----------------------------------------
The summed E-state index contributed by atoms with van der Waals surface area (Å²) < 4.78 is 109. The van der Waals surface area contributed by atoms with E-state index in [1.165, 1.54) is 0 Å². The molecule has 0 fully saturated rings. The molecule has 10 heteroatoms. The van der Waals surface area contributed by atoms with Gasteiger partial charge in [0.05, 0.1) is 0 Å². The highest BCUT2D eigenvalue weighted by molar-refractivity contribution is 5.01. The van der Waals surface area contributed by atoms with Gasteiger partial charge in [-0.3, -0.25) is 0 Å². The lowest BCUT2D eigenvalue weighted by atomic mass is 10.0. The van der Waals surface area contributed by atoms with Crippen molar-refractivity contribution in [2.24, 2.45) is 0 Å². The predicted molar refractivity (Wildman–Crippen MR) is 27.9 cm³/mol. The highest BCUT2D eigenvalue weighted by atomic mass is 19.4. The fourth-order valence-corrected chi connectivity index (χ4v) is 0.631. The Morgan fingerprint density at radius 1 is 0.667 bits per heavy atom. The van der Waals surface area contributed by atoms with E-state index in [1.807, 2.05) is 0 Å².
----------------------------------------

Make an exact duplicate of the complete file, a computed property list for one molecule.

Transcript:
The summed E-state index contributed by atoms with van der Waals surface area (Å²) < 4.78 is 109. The van der Waals surface area contributed by atoms with E-state index in [1.165, 1.54) is 0 Å². The molecule has 0 fully saturated rings. The molecule has 10 heteroatoms. The van der Waals surface area contributed by atoms with Gasteiger partial charge in [0.05, 0.1) is 0 Å². The highest BCUT2D eigenvalue weighted by molar-refractivity contribution is 5.01. The van der Waals surface area contributed by atoms with Gasteiger partial charge in [-0.3, -0.25) is 0 Å². The lowest BCUT2D eigenvalue weighted by atomic mass is 10.0. The van der Waals surface area contributed by atoms with Crippen molar-refractivity contribution in [2.24, 2.45) is 0 Å². The predicted molar refractivity (Wildman–Crippen MR) is 27.9 cm³/mol. The highest BCUT2D eigenvalue weighted by atomic mass is 19.4. The fourth-order valence-corrected chi connectivity index (χ4v) is 0.631. The Morgan fingerprint density at radius 1 is 0.667 bits per heavy atom. The van der Waals surface area contributed by atoms with E-state index in [1.807, 2.05) is 0 Å².